On Sunday I spent part of my day at Wat Lao Toronto, a Buddhist temple situated in the northwest end of Toronto. This was a great opportunity to experience another aspect of Lao culture.

Gathered around a ceremonial meal, from left to right, are: Khamla Phandanouvong (visiting from Vientiane, the capitol of Laos, and involved in her own humanitarian cause); Roland Drake; Sengdao, Bev Korasack, Khamkeut Keovongsa, and Khanty (Sieng Lao Radio hosts); and Chieow and Tex Sihachack.

The bowls we are holding contained offerings of food for the monks presiding at the ceremony.

Bev Korasack, Khamkeut Keovongsa, and Roland Drake standing beside a money tree.

Posing with the hosts of Sieng Lao Radio.

Khamkeut invited me to address the congregation and introduce them to Adopt a Village in Laos. As I spoke, she translated for me.

Some samples of sumptuous Lao cuisine.

To conclude the ceremony, the monk moved through the crowd and offered his blessings by splashing water on the congregation.

Before leaving the temple, I had the elder monk tie this string bracelet around my wrist. The bracelet basically symbolizes good luck.

With the ceremony finished, I was invited by Viengkham Khammongkhoune, a long time friend of Bev Korasack, to her family home. Sitting in their beautiful and tranquil backyard, we discussed more about the work of Adopt a Village in Laos and how the Lao community of Toronto could get involved. I also took time to show her the two videos: The Dark Days of Laos, my contribution revealing the secret bombing of Laos, and Adopt a Village in Laos, Ted Amsden's contribution showcasing the work of this organization with the hill tribes, both of which were presented at the fundraiser at the Capitol Theatre last month. She was very impressed, deeply moved, and extremely grateful.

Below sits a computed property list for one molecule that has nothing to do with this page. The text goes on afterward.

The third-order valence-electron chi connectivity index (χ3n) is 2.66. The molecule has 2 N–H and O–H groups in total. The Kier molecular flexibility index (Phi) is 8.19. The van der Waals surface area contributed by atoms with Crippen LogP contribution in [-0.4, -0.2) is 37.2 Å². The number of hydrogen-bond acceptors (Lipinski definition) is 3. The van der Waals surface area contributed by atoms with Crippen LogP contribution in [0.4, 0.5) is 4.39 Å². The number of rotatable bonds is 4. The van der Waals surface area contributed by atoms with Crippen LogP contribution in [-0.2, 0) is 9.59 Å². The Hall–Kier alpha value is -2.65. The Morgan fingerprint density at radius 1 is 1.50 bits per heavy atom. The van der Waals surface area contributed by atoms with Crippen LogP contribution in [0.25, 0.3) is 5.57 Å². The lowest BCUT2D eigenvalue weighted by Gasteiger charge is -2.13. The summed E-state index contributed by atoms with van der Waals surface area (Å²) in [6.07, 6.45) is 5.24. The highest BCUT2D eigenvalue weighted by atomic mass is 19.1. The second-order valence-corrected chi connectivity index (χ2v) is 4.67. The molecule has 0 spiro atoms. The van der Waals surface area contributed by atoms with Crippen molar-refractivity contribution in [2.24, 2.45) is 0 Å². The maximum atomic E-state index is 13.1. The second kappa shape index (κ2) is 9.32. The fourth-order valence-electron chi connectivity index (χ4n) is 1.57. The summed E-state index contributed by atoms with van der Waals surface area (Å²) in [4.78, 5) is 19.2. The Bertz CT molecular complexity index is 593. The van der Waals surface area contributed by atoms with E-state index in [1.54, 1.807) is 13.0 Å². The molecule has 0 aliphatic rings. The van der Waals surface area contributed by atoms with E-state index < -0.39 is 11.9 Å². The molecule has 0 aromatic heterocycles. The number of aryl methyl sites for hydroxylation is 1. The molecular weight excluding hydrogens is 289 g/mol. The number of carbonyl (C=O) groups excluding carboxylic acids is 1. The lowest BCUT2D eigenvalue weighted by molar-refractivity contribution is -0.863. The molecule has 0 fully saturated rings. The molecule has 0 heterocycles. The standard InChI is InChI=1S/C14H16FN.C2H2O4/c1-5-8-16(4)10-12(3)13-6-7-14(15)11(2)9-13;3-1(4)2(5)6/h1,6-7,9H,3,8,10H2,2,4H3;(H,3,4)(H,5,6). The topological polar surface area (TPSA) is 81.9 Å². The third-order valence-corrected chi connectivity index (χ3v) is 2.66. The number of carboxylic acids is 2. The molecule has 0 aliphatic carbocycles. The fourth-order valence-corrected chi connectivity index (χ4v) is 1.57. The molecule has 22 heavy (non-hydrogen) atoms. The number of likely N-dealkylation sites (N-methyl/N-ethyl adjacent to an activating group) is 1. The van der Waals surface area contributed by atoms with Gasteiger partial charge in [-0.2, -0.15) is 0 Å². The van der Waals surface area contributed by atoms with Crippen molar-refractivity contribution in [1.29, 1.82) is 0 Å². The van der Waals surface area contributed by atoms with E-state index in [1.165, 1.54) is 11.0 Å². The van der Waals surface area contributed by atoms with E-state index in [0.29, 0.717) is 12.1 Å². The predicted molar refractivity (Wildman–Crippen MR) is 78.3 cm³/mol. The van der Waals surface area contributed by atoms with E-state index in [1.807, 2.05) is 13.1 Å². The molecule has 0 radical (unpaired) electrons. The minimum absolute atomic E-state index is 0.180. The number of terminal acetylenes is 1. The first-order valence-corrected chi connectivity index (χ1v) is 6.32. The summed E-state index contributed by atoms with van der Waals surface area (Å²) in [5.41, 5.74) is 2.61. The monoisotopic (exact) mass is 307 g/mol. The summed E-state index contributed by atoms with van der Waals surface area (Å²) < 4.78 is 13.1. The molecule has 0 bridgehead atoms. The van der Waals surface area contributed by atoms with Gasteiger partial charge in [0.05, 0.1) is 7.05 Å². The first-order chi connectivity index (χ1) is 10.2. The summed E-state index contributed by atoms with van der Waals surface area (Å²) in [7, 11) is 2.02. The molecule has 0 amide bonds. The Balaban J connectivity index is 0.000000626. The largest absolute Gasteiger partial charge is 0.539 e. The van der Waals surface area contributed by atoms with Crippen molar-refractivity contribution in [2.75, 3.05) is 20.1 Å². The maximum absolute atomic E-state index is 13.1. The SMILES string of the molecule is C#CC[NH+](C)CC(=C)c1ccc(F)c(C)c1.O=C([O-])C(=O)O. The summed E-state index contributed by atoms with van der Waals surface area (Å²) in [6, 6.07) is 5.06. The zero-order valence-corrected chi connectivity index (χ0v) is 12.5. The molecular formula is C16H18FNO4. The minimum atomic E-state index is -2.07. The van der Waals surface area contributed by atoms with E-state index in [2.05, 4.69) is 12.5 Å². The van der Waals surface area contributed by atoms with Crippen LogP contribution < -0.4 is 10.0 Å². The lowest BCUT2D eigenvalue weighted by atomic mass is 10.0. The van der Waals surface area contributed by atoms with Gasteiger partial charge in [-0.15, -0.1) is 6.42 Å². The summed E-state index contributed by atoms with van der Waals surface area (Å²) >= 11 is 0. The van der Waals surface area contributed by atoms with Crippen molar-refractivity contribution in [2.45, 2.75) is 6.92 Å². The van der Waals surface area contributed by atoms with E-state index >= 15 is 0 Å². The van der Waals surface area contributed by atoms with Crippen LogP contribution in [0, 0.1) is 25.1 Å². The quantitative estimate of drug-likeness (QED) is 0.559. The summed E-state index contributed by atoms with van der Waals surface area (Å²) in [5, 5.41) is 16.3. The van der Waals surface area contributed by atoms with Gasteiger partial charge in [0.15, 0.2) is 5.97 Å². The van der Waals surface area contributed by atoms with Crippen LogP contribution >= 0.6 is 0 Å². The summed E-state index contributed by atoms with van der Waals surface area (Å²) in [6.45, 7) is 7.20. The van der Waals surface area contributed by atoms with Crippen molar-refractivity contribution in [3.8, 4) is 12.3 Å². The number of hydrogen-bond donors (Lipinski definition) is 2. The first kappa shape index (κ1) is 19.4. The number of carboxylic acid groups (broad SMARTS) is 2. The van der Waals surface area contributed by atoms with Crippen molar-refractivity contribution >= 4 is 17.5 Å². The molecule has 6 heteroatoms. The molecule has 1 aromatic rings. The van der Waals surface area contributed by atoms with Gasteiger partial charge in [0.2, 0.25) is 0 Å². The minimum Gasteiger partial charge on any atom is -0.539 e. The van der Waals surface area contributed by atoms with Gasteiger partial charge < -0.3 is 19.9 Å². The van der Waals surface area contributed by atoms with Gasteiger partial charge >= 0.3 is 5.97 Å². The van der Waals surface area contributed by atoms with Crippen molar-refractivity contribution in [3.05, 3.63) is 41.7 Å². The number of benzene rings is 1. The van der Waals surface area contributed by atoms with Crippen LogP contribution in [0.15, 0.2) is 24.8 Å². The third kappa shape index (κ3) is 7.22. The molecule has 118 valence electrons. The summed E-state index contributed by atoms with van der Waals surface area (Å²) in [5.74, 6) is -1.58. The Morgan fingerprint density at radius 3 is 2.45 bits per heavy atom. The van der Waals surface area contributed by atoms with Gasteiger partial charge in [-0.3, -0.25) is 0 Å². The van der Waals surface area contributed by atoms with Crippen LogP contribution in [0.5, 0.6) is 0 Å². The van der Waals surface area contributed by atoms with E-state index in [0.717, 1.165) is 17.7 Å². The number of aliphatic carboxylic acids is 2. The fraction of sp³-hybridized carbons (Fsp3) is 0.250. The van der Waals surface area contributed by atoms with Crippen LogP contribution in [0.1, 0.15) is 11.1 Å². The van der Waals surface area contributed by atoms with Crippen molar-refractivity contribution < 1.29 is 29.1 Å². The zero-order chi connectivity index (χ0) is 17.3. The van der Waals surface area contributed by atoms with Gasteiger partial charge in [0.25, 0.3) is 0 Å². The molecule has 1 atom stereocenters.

In all, this weekend was amazing because of a series of small breakthroughs to raise awareness and making connections with people.

Saturday, October 8, 2011

The Mission of Adopt a Village in Laos

Among the presentations at the big Adopt a Village in Laos fundraiser on the evening of September 17 was this video by Northumberland Today photojournalist Ted Amsden. Shot while he was visiting Laos in December 2010, this video vividly chronicles hill tribe life and the work of this humanitarian organization with the hill tribe people.

Sunday, October 2, 2011

Fundraiser at Capitol Theatre Snap'd

It was a packed house the night of the fundraiser.
Darrell Leeson gives event 2 thumbs up!

This morning I received an email from SNAP Northumberland West, the local version of SNAP which "captures life and entertainment" in Northumberland county, notifying me that the images from the highly successful Adopt a Village in Laos fundraiser at the Capitol Theatre in Port Hope, Ontario in September were now online. Above are a couple of these photos.

Water Filter Brochure Distributed at Wat Lao Veluwanaram

Last night I received a Facebook notification from Sieng Lao Radio informing me that a new photo had been uploaded to their Facebook page. The photo reveals Kham Keovongsa (one of the Sieng Lao Radio hosts) giving the President of Wat Lao Veluwanaram, a Lao temple north of Toronto, one of the Adopt a Village in Laos water filter brochures at an event earlier this month. The message went on to say that the president had been informed that I would visiting the temple this coming Thanksgiving weekend.